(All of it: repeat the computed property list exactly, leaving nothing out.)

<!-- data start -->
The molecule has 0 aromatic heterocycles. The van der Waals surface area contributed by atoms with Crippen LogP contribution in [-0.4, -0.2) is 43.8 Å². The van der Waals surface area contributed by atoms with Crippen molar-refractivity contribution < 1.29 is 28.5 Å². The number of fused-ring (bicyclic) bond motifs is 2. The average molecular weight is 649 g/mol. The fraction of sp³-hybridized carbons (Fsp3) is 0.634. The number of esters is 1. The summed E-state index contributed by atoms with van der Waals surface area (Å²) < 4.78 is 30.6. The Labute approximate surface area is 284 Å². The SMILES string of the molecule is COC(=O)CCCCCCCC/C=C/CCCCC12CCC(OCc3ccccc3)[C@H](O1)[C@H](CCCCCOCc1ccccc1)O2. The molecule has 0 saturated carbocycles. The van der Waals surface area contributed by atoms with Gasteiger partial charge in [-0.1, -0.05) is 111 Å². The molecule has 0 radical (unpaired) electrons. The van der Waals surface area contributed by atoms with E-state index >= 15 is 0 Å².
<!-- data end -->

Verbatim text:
The molecule has 0 aromatic heterocycles. The van der Waals surface area contributed by atoms with Crippen LogP contribution in [-0.4, -0.2) is 43.8 Å². The van der Waals surface area contributed by atoms with Crippen molar-refractivity contribution < 1.29 is 28.5 Å². The number of fused-ring (bicyclic) bond motifs is 2. The average molecular weight is 649 g/mol. The fraction of sp³-hybridized carbons (Fsp3) is 0.634. The number of esters is 1. The summed E-state index contributed by atoms with van der Waals surface area (Å²) < 4.78 is 30.6. The Labute approximate surface area is 284 Å². The SMILES string of the molecule is COC(=O)CCCCCCCC/C=C/CCCCC12CCC(OCc3ccccc3)[C@H](O1)[C@H](CCCCCOCc1ccccc1)O2. The molecule has 0 saturated carbocycles. The van der Waals surface area contributed by atoms with Gasteiger partial charge in [-0.1, -0.05) is 111 Å². The molecule has 0 radical (unpaired) electrons. The van der Waals surface area contributed by atoms with E-state index >= 15 is 0 Å².